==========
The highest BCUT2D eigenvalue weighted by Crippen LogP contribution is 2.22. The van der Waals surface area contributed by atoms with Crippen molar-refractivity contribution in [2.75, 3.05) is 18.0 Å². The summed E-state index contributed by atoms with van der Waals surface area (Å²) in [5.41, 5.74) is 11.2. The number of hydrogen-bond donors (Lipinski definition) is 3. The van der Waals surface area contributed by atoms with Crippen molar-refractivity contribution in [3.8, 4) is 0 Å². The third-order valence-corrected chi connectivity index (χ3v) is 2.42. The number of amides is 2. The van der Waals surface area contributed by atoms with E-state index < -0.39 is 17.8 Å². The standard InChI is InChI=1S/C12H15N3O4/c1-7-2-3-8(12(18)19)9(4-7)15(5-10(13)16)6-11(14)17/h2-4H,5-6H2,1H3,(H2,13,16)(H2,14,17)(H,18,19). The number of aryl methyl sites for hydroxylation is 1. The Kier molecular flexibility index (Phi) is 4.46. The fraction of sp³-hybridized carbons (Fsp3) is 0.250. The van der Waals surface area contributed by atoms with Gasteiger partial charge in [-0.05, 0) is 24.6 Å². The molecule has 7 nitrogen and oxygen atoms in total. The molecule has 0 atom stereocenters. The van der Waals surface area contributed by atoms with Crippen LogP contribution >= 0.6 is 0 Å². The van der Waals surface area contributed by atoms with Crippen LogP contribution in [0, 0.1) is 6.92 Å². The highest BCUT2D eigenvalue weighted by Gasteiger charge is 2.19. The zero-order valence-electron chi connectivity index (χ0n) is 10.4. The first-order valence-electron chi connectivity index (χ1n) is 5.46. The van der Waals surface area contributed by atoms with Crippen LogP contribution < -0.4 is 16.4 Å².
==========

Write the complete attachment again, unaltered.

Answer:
The highest BCUT2D eigenvalue weighted by Crippen LogP contribution is 2.22. The van der Waals surface area contributed by atoms with Crippen molar-refractivity contribution in [2.75, 3.05) is 18.0 Å². The summed E-state index contributed by atoms with van der Waals surface area (Å²) in [5.41, 5.74) is 11.2. The number of hydrogen-bond donors (Lipinski definition) is 3. The van der Waals surface area contributed by atoms with Crippen molar-refractivity contribution in [3.8, 4) is 0 Å². The third-order valence-corrected chi connectivity index (χ3v) is 2.42. The number of amides is 2. The van der Waals surface area contributed by atoms with E-state index < -0.39 is 17.8 Å². The standard InChI is InChI=1S/C12H15N3O4/c1-7-2-3-8(12(18)19)9(4-7)15(5-10(13)16)6-11(14)17/h2-4H,5-6H2,1H3,(H2,13,16)(H2,14,17)(H,18,19). The number of aryl methyl sites for hydroxylation is 1. The Kier molecular flexibility index (Phi) is 4.46. The fraction of sp³-hybridized carbons (Fsp3) is 0.250. The van der Waals surface area contributed by atoms with Gasteiger partial charge in [-0.05, 0) is 24.6 Å². The molecule has 7 nitrogen and oxygen atoms in total. The molecule has 0 atom stereocenters. The van der Waals surface area contributed by atoms with Crippen LogP contribution >= 0.6 is 0 Å². The van der Waals surface area contributed by atoms with Crippen LogP contribution in [0, 0.1) is 6.92 Å². The highest BCUT2D eigenvalue weighted by Gasteiger charge is 2.19. The zero-order valence-electron chi connectivity index (χ0n) is 10.4. The first-order valence-electron chi connectivity index (χ1n) is 5.46. The van der Waals surface area contributed by atoms with Crippen LogP contribution < -0.4 is 16.4 Å².